# Lebesgue Integral is Extension of Riemann Integral

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## Theorem

Let $f: \closedint a b \to \R$ be a Riemann integrable function.

Then it is also Lebesgue integrable, and furthermore:

- $\displaystyle R \int_a^b \map f x \rd x = \int_{\closedint a b} f \rd \lambda$

where $\displaystyle R \int_a^b$ is the Riemann integral and $\displaystyle \int_{\closedint a b}$ is the Lebesgue integral.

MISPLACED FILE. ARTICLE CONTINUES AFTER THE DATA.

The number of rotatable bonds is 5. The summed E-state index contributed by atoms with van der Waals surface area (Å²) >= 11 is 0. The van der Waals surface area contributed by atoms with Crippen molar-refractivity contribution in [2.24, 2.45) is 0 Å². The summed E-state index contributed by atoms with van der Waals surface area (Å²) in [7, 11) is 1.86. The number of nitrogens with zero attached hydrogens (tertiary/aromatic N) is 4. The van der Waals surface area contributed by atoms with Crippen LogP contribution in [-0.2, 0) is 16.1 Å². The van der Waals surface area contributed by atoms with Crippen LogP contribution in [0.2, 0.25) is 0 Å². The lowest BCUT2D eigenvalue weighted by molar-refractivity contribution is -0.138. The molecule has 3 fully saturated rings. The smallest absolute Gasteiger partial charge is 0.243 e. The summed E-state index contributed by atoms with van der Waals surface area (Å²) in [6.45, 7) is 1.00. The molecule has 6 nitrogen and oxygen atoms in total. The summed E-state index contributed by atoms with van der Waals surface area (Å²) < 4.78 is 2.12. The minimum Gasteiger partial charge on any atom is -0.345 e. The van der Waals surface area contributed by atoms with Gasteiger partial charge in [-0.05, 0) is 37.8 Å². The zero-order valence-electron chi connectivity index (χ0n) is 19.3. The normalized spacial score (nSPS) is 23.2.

## Proof

Since every step function is also a simple function, we have

- $\displaystyle \map L P \le \sup_{\phi \mathop \le f} \int_a^b \map \phi x \rd x \le \inf_{\psi \mathop \ge f} \int_a^b \map \psi x \rd x \le \map U P$

where $\map L P$ and $\map U P$ are the lower sum and upper sum as defined in the definition of definite integral.

Since $f$ is Riemann integrable, the inequalities are all equalities and $f$ is measurable by basic properties of measurable functions.

$\blacksquare$

## Sources

- 2005: René L. Schilling:
*Measures, Integrals and Martingales*... (previous) ... (next): $11.8 \ \text{(i)}$